The complainant allege that a pharmacist, acting both individually and as an agent of a pharmacy, submitted a number of claims for prescription refills for various recipients, which refills had not been authorized by the prescribing physicians.
Later, witness appeared before the grand jury, which returned the instant indictment, at which appearance she was represented by an attorney, and testified under transactional immunity.
After a year, the court set a proposed trial date with the understanding that if pretrial discovery had not been completed by that time the trial date would be postponed.
Subsequently, a female investigator appeared at the witness place of employment and informed her that another person, with whom the witness met before being questioned by him before the grand jury, wanted to meet with her. The witness alleges that the investigator provided her with the person’s telephone number and told her that it was important. The witness called as requested and agreed to meet with the person at his office.
Afterward, the investigator appeared at the witness’ place of employment and transported her to the person’s office, where she was directed to a room in which the person, another man and a woman were present. The witness alleges that she was asked to review her grand jury testimony for accuracy and they asked about an affidavit that the witness had signed many years ago, had the witness review the papers, and asked the witness about her opinion as to whose handwriting was on the document.
On the instant motion, the opponents argue that by communicating and causing his investigator to communicate with the witness without the prior consent of his attorney, the person violated a law. The opponents contend that the only appropriate remedies for the person’s allegedly unethical conduct is to disqualify him from any further participation in the case and to suppress the trial testimony of the witness to the extent that such testimony concerns with what she said during her meeting with the special assistant attorney general.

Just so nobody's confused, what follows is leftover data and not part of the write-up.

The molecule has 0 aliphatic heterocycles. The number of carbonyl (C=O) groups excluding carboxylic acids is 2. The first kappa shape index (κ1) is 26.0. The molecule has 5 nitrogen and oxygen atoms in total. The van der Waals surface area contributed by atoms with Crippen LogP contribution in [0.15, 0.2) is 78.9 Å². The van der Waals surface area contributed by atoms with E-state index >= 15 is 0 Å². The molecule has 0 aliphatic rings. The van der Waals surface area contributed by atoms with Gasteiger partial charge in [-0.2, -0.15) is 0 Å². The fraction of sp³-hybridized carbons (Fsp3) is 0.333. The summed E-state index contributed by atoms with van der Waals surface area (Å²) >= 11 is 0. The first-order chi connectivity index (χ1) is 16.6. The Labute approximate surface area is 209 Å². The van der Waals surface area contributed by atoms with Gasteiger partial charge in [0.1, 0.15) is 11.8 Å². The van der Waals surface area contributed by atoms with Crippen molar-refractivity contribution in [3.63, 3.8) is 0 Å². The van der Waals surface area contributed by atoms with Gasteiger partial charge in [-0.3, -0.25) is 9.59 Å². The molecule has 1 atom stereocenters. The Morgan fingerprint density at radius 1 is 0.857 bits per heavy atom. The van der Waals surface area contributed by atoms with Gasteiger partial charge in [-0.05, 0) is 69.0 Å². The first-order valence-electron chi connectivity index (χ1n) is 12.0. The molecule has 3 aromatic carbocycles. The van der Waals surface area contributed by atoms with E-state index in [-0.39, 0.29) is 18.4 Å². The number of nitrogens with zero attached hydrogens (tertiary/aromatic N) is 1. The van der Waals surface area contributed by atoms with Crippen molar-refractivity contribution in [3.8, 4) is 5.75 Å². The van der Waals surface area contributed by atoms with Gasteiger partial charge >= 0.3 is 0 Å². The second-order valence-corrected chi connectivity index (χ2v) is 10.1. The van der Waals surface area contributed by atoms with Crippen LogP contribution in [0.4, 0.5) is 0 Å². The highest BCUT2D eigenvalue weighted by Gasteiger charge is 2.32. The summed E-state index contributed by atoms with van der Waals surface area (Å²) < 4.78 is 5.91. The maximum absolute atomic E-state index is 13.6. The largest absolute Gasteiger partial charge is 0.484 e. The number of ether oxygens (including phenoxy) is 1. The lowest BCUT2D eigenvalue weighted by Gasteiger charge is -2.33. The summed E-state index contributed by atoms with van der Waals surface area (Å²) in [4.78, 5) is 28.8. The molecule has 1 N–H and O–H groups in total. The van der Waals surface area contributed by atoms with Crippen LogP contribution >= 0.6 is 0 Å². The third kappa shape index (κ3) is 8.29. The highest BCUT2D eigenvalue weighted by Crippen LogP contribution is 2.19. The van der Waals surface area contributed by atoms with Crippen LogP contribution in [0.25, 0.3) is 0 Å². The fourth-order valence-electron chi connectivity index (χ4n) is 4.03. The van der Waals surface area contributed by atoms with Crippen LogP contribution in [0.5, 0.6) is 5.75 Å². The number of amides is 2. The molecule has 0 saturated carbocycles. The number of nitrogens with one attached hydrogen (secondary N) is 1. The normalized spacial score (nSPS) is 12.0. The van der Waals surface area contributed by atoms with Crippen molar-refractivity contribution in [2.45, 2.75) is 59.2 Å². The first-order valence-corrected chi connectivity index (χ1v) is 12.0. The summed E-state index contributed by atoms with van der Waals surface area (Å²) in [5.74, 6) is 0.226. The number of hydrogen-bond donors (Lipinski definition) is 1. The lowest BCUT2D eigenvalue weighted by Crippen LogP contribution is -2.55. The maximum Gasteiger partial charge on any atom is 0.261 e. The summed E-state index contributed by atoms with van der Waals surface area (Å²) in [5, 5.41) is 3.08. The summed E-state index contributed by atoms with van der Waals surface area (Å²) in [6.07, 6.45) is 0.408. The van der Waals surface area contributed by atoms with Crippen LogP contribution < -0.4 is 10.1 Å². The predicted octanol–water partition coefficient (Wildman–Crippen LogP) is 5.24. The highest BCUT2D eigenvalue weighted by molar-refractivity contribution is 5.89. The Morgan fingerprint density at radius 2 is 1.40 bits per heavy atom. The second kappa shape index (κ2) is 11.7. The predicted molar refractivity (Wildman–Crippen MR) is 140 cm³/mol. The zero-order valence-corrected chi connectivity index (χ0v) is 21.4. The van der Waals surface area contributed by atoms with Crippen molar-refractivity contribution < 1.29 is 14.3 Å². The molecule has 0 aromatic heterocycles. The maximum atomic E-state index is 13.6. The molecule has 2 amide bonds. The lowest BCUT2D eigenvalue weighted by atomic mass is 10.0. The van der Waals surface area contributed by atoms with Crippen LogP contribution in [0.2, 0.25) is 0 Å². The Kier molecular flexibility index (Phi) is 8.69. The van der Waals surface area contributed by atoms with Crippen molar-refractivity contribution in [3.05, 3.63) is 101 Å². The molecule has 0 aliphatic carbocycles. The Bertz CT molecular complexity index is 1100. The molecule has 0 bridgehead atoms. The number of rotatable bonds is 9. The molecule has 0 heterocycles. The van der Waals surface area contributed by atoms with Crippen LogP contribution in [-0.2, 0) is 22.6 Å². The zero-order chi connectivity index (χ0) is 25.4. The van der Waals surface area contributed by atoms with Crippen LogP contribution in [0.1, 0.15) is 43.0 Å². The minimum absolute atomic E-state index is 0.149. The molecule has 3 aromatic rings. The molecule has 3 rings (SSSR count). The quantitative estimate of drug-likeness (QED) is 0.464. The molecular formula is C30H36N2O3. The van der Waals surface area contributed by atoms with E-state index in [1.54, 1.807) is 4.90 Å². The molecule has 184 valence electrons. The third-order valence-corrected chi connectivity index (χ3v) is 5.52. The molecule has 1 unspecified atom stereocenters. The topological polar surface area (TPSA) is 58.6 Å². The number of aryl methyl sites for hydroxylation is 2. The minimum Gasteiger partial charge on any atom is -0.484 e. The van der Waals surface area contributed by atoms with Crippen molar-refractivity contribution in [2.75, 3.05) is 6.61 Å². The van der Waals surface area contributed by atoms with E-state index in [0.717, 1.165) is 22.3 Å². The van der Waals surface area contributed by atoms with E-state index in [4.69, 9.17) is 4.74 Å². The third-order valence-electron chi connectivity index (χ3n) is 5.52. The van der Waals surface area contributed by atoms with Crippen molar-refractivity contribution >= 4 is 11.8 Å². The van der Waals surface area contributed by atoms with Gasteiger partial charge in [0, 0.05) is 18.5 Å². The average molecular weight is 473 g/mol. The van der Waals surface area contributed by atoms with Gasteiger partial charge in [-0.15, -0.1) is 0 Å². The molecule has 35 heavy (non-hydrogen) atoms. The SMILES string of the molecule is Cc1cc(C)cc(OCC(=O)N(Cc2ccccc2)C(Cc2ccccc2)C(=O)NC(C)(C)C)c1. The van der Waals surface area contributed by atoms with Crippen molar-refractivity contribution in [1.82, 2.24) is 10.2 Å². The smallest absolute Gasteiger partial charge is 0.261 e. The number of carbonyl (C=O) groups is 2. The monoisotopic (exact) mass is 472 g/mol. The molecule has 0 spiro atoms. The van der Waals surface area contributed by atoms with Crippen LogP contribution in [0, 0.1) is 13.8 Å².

With respect to the practice of law, sources revealed that the term party means one of the opposing litigants in a judicial proceeding.
Consequently, the abovementioned law does not prohibit an attorney from communicating on the criminal proceeding, which he is engaged in the defense or prosecution of, with a witness who is not a suspect, offender or potential offender in the proceeding whom he knows to be represented by counsel.
Similarly unpersuasive is the offender’s contention that the witness was an adverse party within the rule’s domain of protection because the process of reviewing with the special assistant attorney general in the testimony which she had given before the grand jury, presented the very real possibility that she would withdraw portions of that testimony under pressure from the court and, thus, subject herself to a perjury charge. Moreover, it is not unreasonable to say that the possibility that a witness may withdraw portions of previously sworn testimony while reviewing it and it is also possible that a witness who does withdraw her prior sworn testimony may be subject to a perjury charge. However, it does not follow there from that every witness is entitled to have an attorney, even one already retained by the time the prior sworn testimony was given, present before she can be asked to review the prior testimony.
As a result, because the special assistant attorney general did not violate the law, the court decided to deny the offender’s motion to find that he did so, to disqualify him from participating in the prosecution of the case and to suppress portions of the witness’s trial testimony.
In some cases, some individuals get involved in a crime even if they are not liable for it. If the same happened to you, you can seek legal help from the Bronx County Criminal Lawyer. You can also have the Bronx County Grand Larceny Attorney to help you maintain your constitutional rights. Immediately call or visit Stephen Bilkis and Associates office for more details.